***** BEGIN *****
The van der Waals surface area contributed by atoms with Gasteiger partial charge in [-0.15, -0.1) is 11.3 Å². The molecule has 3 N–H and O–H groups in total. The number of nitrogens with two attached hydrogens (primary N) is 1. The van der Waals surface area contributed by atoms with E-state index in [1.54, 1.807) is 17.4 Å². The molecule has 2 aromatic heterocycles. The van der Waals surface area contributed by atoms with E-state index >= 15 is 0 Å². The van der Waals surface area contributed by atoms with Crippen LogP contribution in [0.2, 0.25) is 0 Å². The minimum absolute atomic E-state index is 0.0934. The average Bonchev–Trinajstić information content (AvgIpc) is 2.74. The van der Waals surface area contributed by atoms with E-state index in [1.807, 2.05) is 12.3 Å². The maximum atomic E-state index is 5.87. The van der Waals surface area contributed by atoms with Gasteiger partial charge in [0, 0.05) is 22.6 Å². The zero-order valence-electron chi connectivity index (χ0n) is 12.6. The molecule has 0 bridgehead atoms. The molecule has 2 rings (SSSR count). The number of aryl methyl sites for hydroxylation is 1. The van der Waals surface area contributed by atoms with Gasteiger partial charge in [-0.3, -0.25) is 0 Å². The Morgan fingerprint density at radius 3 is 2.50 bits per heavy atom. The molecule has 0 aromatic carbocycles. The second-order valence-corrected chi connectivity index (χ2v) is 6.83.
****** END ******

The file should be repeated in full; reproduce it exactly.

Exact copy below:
The van der Waals surface area contributed by atoms with Gasteiger partial charge in [-0.15, -0.1) is 11.3 Å². The molecule has 3 N–H and O–H groups in total. The number of nitrogens with two attached hydrogens (primary N) is 1. The van der Waals surface area contributed by atoms with E-state index in [1.54, 1.807) is 17.4 Å². The molecule has 2 aromatic heterocycles. The van der Waals surface area contributed by atoms with E-state index >= 15 is 0 Å². The van der Waals surface area contributed by atoms with Crippen LogP contribution in [0.2, 0.25) is 0 Å². The minimum absolute atomic E-state index is 0.0934. The average Bonchev–Trinajstić information content (AvgIpc) is 2.74. The van der Waals surface area contributed by atoms with E-state index in [1.807, 2.05) is 12.3 Å². The maximum atomic E-state index is 5.87. The van der Waals surface area contributed by atoms with Gasteiger partial charge in [0, 0.05) is 22.6 Å². The zero-order valence-electron chi connectivity index (χ0n) is 12.6. The molecule has 0 bridgehead atoms. The molecule has 2 rings (SSSR count). The number of aryl methyl sites for hydroxylation is 1. The van der Waals surface area contributed by atoms with Gasteiger partial charge in [-0.3, -0.25) is 0 Å². The Morgan fingerprint density at radius 3 is 2.50 bits per heavy atom. The molecule has 0 aromatic carbocycles. The second-order valence-corrected chi connectivity index (χ2v) is 6.83.